Anastas Hovhannesi Mikoyan (November 25 [O.S. November 25] 1895 – October 21, 1978) was an Armenian Old Bolshevik and Soviet statesman during the Stalin and Khrushchev years. During Stalin's reign, he was awarded with several high governmental posts including Minister of Trade. After the dictator's death, he backed Nikita Khrushchev and his de-stalinization policy. Mikoyan's influence was retained under Brezhnev as he was appointed Chairman of the Presidium of the Supreme Soviet from 1964 until his retirement in 1965. During his tenure under Khrushchev, he was considered the second most powerful man in the Soviet Union. Mikoyan died on October 21, 1978, at the age of 82 from natural causes and was buried at Novodevichy Cemetery in Russia. Mikoyan received a total of six commendations of the Order of Lenin. His brother, Artem Ivanovich Mikoyan, was the co-founder and one of the primary designers of the Soviet MiG military aircraft.
- Like Lenin Comrade Stalin is a leader of a higher type. He is a mountain eagle, without fear in the fight, who boldly leads the bolshevik party on unexplored roads toward the total victory of Communism.
- Statement of 13 March 1939, as quoted in "Facts on Communism" (1960) by the United States Congress, p. 157
- If Soviet Union were to fire over this zone with nuclear weapons directed at France, or if, conversely, the Americans or the French were to fire over this territory with nuclear weapons towards Russia, the resulting radioactive clouds would be driven into this territory by the west winds from the one side, and the east winds from the other, and the Soviet Union could certainly not request the winds to keep to a specific path.
- Statement to Konrad Adenauer (April 1958), as quoted in "Konrad Adenauer" (1995) by Hans-Peter Schwarz, p. 308
- All peoples enjoy freedom, and freedom for the development of their culture... There is no Jewish problem in the Soviet Union at all... I have many friends who are Jews.
- Statement of January 1959, as quoted in "The Soviet Government and the Jews 1948-1967" (1984), p. 66
- Stalin's methods did not help.
- As quoted in "One Man Alone: Richard Nixon" (1969) by Ralph de Toledano, p. 243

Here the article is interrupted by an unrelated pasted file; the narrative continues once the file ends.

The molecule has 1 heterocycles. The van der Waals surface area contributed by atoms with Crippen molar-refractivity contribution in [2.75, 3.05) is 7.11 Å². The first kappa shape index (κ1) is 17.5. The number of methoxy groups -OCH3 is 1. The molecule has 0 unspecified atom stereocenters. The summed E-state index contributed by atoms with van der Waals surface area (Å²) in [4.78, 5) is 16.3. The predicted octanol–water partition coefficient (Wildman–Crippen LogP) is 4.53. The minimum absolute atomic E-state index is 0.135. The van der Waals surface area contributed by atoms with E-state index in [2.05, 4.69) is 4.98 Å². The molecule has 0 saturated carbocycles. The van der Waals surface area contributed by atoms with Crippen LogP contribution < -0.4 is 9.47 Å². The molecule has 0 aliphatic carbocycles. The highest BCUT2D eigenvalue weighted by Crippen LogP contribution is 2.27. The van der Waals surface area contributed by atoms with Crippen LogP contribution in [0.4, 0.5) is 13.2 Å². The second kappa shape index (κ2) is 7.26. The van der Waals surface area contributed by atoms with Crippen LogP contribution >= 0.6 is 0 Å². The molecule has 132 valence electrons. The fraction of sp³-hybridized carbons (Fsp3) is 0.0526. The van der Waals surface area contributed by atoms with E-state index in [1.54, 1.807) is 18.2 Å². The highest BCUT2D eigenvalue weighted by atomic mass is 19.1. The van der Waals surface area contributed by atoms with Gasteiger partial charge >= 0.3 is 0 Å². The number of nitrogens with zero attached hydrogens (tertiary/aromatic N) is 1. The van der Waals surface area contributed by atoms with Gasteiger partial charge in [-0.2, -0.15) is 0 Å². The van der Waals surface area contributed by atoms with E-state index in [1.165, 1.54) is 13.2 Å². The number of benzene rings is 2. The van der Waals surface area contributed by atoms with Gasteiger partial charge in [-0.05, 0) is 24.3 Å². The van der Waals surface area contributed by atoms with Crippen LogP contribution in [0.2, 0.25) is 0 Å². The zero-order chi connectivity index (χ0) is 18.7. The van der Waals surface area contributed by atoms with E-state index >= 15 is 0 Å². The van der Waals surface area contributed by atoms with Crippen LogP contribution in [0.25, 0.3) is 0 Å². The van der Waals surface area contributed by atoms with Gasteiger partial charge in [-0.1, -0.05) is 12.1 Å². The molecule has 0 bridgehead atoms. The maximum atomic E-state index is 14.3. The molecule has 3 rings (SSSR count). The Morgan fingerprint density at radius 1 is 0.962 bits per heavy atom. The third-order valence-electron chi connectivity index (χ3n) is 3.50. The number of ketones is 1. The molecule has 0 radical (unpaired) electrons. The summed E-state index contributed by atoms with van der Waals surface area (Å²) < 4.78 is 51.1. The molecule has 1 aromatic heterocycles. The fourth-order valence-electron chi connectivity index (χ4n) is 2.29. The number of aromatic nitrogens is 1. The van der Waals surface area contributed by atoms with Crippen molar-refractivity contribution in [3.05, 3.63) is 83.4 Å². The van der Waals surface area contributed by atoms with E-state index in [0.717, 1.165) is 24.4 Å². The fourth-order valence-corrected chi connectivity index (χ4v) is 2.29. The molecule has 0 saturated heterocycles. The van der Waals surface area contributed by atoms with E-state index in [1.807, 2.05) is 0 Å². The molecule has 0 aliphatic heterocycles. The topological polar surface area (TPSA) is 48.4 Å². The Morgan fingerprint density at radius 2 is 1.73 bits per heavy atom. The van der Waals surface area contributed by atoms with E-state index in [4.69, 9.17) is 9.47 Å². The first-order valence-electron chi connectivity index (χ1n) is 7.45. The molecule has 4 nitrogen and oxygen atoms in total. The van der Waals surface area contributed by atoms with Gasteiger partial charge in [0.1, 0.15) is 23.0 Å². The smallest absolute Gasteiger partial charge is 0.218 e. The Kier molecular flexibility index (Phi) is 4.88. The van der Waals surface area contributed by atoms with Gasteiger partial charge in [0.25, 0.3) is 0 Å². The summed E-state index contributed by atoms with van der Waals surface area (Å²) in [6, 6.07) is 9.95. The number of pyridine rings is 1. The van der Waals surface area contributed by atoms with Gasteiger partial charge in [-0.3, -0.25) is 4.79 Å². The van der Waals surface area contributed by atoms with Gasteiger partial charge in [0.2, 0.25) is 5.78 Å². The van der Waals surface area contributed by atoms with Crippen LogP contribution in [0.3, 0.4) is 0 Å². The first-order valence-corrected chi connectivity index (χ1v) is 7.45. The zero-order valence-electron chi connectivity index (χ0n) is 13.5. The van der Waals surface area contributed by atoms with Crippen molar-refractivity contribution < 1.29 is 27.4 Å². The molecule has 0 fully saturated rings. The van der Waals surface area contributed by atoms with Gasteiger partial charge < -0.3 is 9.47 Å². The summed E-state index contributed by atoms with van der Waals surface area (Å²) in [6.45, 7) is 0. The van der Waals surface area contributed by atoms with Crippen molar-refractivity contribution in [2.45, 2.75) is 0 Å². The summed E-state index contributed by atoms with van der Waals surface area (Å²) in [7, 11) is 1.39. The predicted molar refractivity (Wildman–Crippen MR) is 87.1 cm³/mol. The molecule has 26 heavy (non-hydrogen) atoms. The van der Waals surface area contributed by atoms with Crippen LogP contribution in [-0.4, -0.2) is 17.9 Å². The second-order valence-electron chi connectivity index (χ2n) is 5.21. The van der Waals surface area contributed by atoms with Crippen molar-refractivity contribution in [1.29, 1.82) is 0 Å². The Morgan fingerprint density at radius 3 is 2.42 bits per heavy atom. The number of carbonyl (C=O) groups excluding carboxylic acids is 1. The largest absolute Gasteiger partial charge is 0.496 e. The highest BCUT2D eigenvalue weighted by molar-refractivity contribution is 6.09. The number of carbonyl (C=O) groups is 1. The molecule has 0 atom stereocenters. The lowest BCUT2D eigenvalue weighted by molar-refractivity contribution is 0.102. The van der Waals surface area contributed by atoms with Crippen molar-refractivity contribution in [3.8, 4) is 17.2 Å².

- The principle of collective leadership is elementary for a proletarian party and for a party of the Lenin type. Nevertheless, we must emphasize this old truth, because for about 20 years we have had practically no collective leadership; there flourished the cult of the individual which was condemned first by Marx and then by Lenin. And this, of course, could not but reflect negatively on the position of the party and its work.
- As quoted in "The World Almanac and Book of Facts" (1969), p. 159
- We are watching the Germans closely; we are not forgetting what they did to us during the war.
- As quoted in "Soviet Foreign Policy Toward Western Europe" (1978) by George Ginsburgs and Alvin Z. Rubinstein, p. 105
- Ordinary people abroad take a better attitude toward men who come as guests with their wives. And if they are accompanied by other members of their family, that disposes people even more favorably toward them. Therefore, I would propose that Khrushchev take Nina Petrovna with him and also include in the delegation other members of his family. This will be well received by ordinary Americans, and that would be better for us.
- As quoted in "Memoirs of Nikita Khrushchev, Vol. 3 : Statesman (2007), by Nikita Khrushchev, p. 95
- If Stalin could only see us now, with the American Ambassador here, he'd turn in his grave.
- As quoted in "MAYDAY: Eisenhower, Khrushchev, and the U-2 Affair" (1986) by Michael R. Beschloss, p. 42
- While Zinoviev is in the majority he is for iron discipline.... When he is in the minority... he is against it.
- Statement about Grigory Zinoviev, as quoted in "The Soviet Colossus : History and Aftermath" (2001) by Michael Kort, p. 172
Traveling With Mikoyan Quote By Quote (1959)
- "Traveling With Mikoyan Quote By Quote" in TIME magazine (26 January 1959)
- We think we have got freedom of the press. When one millionaire has ten newspapers and ten million people have no newspapers—that is not freedom of the press.
- We are accused of all sorts of terrible things, of us wanting to undermine your market, of dumping and so forth. There was no such talk before, but when you had your recession, there were people who wanted to put the whole blame on the Russians. All these fables of us being such terrible devils are not well founded. We want to trade in earnest and well.
- One former member of [the antiparty] group [Molotov] became an ambassador. True, the country [Outer Mongolia] may not be large, but it is an ambassadorship. I do not want to mention names, but you have some former Secretaries of State. I do not know where they are today, but they are not ambassadors. A second member of the group [Kaganovich] is now head of the state asbestos trust. Is that punishment, to head up a big monopoly? … It is better to confess to one's errors than to persist in them.
- We cannot, after all, ignore the fact that the cold war is being fostered from the U.S. No one will deny that American bases around our country are not being reduced; in fact they are being strengthened. All of this is bound to cause suspicion, and it is bound to cause the Soviet leaders to be cautious and vigilant.
- There are no U.S. flyers in our country. The bodies were handed over to the Americans. We have no other bodies of flyers or living flyers in the Soviet Union. If we had, why should we try to hide them?